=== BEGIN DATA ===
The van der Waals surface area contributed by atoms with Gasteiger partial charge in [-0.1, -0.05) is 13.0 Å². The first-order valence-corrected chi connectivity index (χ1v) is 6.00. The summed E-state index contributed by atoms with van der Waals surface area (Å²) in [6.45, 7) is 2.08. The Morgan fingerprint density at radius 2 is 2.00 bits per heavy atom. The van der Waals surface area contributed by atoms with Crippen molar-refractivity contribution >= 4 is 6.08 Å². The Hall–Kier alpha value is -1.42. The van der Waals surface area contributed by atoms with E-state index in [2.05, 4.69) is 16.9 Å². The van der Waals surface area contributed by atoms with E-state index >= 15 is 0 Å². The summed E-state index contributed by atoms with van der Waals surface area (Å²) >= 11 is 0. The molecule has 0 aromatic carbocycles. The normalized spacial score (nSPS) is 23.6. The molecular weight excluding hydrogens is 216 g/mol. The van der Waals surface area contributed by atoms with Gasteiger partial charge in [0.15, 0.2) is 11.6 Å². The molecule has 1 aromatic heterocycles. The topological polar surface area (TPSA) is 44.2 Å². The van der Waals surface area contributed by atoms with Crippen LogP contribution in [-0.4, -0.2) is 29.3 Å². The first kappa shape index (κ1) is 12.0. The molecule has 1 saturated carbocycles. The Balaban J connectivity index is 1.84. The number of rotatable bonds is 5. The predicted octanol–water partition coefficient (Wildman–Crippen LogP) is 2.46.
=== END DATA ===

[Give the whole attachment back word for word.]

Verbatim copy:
The van der Waals surface area contributed by atoms with Gasteiger partial charge in [-0.1, -0.05) is 13.0 Å². The first-order valence-corrected chi connectivity index (χ1v) is 6.00. The summed E-state index contributed by atoms with van der Waals surface area (Å²) in [6.45, 7) is 2.08. The Morgan fingerprint density at radius 2 is 2.00 bits per heavy atom. The van der Waals surface area contributed by atoms with Crippen molar-refractivity contribution >= 4 is 6.08 Å². The Hall–Kier alpha value is -1.42. The van der Waals surface area contributed by atoms with E-state index in [2.05, 4.69) is 16.9 Å². The van der Waals surface area contributed by atoms with E-state index >= 15 is 0 Å². The summed E-state index contributed by atoms with van der Waals surface area (Å²) >= 11 is 0. The molecule has 0 aromatic carbocycles. The normalized spacial score (nSPS) is 23.6. The molecular weight excluding hydrogens is 216 g/mol. The van der Waals surface area contributed by atoms with Gasteiger partial charge in [0.15, 0.2) is 11.6 Å². The molecule has 1 aromatic heterocycles. The topological polar surface area (TPSA) is 44.2 Å². The van der Waals surface area contributed by atoms with Crippen LogP contribution in [-0.4, -0.2) is 29.3 Å². The first kappa shape index (κ1) is 12.0. The molecule has 1 saturated carbocycles. The Balaban J connectivity index is 1.84. The number of rotatable bonds is 5. The predicted octanol–water partition coefficient (Wildman–Crippen LogP) is 2.46.